Earlier this month, the National Institute of Standards and Technology (NIST) issued a Preliminary Draft of the Privacy Framework, which aligns with the NIST Cybersecurity Framework and is intended to help organizations better access and manage privacy risks during product and system design and development. Like the Cybersecurity Framework, the Privacy Framework is a voluntary tool that agencies and organizations can use to drive better privacy engineering and help organizations better protect individuals’ privacy. In this post, we discuss the key components of the Privacy Framework and provide some thoughts and recommendations on how organizations might incorporate its principles into their operations.

The Privacy Framework follows the structure of the Cybersecurity Framework and is structured into the following five “Core” functions:

  • Identify – Develop the organizational understanding to manage privacy risk for individuals arising from data processing;
  • Govern – Develop and implement the organizational governance structure to enable an ongoing understanding of the organization’s risk management priorities that are informed by privacy risk;
  • Control – Develop and implement appropriate activities to enable organizations or individuals to manage data with sufficient granularity to manage privacy risks;
  • Communicate – Develop and implement appropriate activities to enable organizations and individuals to have a reliable understanding about how data are processed and associated privacy risks; and
  • Protect – Develop and implement appropriate data processing safeguards.

Like the Cybersecurity Framework, each Core function in the Privacy Framework includes various categories and subcategories. A table outlining the Core functions and corresponding categories is included below:

The Privacy Framework provides recommendations for implementation that depend upon the policies, procedures and practices that the organization has in place, including providing a process for using it as a foundation for establishing a new privacy program or one by which organizations can augment existing programs.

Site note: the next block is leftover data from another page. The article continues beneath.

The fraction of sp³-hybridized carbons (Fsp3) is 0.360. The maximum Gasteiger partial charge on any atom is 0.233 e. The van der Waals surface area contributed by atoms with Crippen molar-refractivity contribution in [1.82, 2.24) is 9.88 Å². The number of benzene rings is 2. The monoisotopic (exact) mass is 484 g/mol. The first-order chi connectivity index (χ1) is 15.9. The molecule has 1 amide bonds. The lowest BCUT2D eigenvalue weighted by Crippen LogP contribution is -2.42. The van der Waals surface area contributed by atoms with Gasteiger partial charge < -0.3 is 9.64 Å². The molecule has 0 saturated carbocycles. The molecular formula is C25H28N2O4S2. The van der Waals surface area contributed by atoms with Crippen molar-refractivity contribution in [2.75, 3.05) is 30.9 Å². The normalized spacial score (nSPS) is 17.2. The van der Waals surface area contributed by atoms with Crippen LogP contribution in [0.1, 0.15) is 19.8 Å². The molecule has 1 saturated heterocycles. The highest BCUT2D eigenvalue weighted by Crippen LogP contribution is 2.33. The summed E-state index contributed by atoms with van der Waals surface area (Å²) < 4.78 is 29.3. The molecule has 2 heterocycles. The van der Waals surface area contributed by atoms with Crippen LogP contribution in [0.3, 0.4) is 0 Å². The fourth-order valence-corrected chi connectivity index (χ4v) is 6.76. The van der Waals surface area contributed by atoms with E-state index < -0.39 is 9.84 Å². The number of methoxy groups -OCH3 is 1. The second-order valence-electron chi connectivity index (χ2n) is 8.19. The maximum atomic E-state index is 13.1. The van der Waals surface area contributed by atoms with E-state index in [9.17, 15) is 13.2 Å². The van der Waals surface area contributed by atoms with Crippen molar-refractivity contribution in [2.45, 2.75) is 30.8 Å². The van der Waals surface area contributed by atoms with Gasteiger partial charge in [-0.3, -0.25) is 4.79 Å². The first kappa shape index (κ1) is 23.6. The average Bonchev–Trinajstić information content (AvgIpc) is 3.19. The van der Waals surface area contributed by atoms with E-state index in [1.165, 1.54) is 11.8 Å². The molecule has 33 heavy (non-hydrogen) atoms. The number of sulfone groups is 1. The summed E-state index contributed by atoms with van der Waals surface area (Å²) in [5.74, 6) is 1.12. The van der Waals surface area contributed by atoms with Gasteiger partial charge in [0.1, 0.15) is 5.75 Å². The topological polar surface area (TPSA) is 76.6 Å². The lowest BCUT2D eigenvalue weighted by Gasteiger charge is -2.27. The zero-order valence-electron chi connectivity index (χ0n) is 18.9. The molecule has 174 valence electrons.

Specifically, the Privacy Framework recommends that organizations review the Core functions, categories and subcategories and then develop “Profiles” identifying their current and desired state with respect to each of the Cores. From there, organizations should identify the “Tier” that represents the nature of the privacy risks engendered by the organization’s systems, products or services and the sufficiency of the processes and resources the organization has in place to manage such risks. The Privacy Framework identifies four distinct tiers: Partial (Tier 1), Risk Informed (Tier 2), Repeatable (Tier 3) and Adaptive (Tier 4), and instructs that, when assigning Tiers, an organization should assess its:

  • Current risk management practices; 
  • Data processing systems, products or services; 
  • Legal and regulatory requirements; 
  • Business/mission objectives; 
  • Organizational privacy values and individuals’ privacy needs; and 
  • Organizational constraints.

These Tiers provide not only a mechanism for assessing the organization’s current status, but also a framework for productive discussions with stakeholders about whether sufficient resources and processes exist to achieve the target profile by helping to identify and address gaps to help manage privacy risks.

Our take

The Privacy Framework is intended to be used by organizations to both manage privacy risks associated with data processing as well as those relating to privacy breaches. From a legal perspective, the Privacy Framework can be seen as a double-edged sword for organizations. On the one hand, the Privacy Framework provides organizations with a more formalized process for identifying, considering and managing risks. On the other hand, even though the Privacy Framework purports to be voluntary and states that the Core functions, categories and subcategories are not linear and not all organizations will necessarily address each item listed, regulators and plaintiffs lawyers may attempt to argue that the Privacy Framework represents an “industry standard” and creates a duty and a minimum threshold standard of care for negligence claims 

At this point, given its young age and no indications of wide-spread adoption, it does not appear that the Privacy Framework would set any legal standard for privacy compliance. However, organizations should consider using the Privacy Framework as it could be helpful when building out their privacy programs (and perhaps mapping the Privacy Framework against their other compliance efforts and policies). If it is practical, by assessing and contemporaneously documenting privacy-related decisions and the processes against the Privacy Framework, organizations will be in a better position to assert that their selected approach is reasonable and defensible if challenged later by a regulatory agency or private litigant.


Kristopher Kleiner

David Navetta

Posted by Cooley